• D.C.
  • BXL
  • Lagos
  • Dubai
  • Beijing
  • SG
rotating globe
  • D.C.
  • BXL
  • Lagos
Semafor Logo
  • Dubai
  • Beijing
  • SG


In today’s issue, we preview a climate summit in Paris this week that won’t magically conjure trilli͏‌  ͏‌  ͏‌  ͏‌  ͏‌  ͏‌ 
 
cloudy Paris
cloudy Kyiv
sunny Palo Alto
rotating globe
June 21, 2023
semafor

Net Zero

Climate
Sign up for our free newsletters
 
Tim McDonnell
Tim McDonnell

Hi everyone, welcome back to Net Zero.

Rich countries have a geopolitical and economic — and some argue, a moral — interest in helping to finance the carbon emission reduction and climate change adaptation efforts of developing countries. But today the World Bank and other international financial institutions are not well equipped to fill the huge gap that exists between the money currently on the table and what is really needed. They’re undercapitalized, hamstrung by ineffective bureaucracy, and lacking in support from private sector investors because developing countries are perceived as risky.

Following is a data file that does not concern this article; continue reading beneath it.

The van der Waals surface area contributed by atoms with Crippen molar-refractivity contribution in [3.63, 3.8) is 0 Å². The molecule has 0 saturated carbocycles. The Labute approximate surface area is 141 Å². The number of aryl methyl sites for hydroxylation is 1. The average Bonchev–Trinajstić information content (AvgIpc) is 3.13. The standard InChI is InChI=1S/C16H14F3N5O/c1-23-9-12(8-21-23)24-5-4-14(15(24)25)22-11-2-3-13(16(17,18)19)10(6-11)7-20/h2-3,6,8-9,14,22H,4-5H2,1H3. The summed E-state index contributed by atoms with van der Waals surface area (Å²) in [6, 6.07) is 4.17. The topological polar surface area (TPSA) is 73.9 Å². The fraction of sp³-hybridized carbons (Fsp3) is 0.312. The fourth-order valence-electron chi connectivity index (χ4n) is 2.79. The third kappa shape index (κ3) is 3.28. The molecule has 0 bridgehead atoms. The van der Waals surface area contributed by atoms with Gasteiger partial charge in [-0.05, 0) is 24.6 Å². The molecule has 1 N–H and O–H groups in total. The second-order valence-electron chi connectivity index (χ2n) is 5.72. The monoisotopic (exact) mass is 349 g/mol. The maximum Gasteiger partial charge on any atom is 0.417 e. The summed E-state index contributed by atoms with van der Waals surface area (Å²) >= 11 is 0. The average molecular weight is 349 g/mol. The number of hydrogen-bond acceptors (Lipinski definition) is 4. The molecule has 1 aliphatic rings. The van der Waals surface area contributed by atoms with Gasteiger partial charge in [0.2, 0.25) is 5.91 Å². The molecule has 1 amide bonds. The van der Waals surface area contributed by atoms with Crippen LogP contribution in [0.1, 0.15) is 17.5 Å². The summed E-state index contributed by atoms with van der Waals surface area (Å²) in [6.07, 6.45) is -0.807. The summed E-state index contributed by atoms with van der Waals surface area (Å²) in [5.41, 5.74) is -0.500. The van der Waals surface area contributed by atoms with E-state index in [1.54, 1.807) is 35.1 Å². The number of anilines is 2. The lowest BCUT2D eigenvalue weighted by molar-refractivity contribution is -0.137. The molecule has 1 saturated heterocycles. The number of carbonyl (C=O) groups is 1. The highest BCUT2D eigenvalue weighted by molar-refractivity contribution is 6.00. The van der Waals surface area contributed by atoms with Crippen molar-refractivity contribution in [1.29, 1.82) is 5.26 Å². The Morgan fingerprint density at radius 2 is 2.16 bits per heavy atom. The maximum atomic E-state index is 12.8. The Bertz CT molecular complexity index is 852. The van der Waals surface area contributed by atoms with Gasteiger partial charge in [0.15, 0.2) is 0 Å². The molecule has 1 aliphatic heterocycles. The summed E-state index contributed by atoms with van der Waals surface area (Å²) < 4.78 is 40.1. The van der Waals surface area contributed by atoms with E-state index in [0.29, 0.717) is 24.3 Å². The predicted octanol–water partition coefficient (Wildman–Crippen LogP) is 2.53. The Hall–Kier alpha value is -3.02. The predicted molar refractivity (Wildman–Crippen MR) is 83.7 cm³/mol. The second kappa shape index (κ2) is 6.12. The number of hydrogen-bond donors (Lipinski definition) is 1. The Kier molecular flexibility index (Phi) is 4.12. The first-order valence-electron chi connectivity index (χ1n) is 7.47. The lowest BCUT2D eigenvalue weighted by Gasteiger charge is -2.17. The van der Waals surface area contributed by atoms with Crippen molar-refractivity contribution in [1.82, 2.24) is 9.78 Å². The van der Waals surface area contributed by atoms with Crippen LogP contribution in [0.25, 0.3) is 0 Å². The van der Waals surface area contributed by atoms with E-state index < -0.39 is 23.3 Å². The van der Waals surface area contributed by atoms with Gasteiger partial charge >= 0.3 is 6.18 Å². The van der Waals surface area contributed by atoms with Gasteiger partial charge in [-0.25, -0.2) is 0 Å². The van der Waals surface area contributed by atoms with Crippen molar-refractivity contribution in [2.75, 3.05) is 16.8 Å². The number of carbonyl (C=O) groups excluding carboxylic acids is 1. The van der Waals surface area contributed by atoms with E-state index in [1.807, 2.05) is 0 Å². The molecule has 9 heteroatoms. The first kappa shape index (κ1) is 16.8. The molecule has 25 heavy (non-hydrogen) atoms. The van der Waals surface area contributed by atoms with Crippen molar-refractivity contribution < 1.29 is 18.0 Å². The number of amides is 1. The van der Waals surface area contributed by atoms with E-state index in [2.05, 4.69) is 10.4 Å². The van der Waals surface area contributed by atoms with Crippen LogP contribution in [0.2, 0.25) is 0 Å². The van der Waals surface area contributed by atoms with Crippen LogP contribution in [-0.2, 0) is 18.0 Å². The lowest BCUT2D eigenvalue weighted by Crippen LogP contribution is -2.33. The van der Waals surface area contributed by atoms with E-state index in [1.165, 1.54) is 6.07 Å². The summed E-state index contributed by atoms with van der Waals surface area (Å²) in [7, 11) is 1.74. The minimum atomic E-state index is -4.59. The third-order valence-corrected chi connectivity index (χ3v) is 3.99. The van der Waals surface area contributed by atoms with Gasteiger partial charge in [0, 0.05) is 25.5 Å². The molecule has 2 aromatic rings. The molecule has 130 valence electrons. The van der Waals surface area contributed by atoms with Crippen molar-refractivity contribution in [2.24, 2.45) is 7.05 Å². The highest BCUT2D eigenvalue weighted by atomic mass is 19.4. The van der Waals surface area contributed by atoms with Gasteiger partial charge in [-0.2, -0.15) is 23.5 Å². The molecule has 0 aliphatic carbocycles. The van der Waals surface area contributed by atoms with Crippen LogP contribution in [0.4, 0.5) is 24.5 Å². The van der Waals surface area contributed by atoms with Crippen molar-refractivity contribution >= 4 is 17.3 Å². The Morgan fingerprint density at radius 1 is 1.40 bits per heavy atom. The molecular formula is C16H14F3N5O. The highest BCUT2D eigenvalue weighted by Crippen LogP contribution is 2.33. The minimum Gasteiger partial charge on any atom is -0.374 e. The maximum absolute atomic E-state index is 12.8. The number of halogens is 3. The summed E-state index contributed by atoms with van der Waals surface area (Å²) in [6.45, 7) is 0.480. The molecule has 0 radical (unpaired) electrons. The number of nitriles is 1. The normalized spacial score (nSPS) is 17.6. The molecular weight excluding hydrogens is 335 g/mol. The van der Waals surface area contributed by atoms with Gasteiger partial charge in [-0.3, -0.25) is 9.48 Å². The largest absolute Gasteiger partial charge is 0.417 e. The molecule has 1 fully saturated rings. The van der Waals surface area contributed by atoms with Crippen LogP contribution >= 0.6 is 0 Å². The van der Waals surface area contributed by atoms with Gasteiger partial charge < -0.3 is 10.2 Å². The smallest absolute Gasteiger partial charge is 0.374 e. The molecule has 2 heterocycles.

A high-profile summit happening in Paris this week aims to explore some solutions to these problems, and get rich countries on the record about what they’re willing to support.

Also today: look at Ukraine’s post-war green recovery plan, and a strategy for shoring up the U.S. supply of critical minerals.

Warmups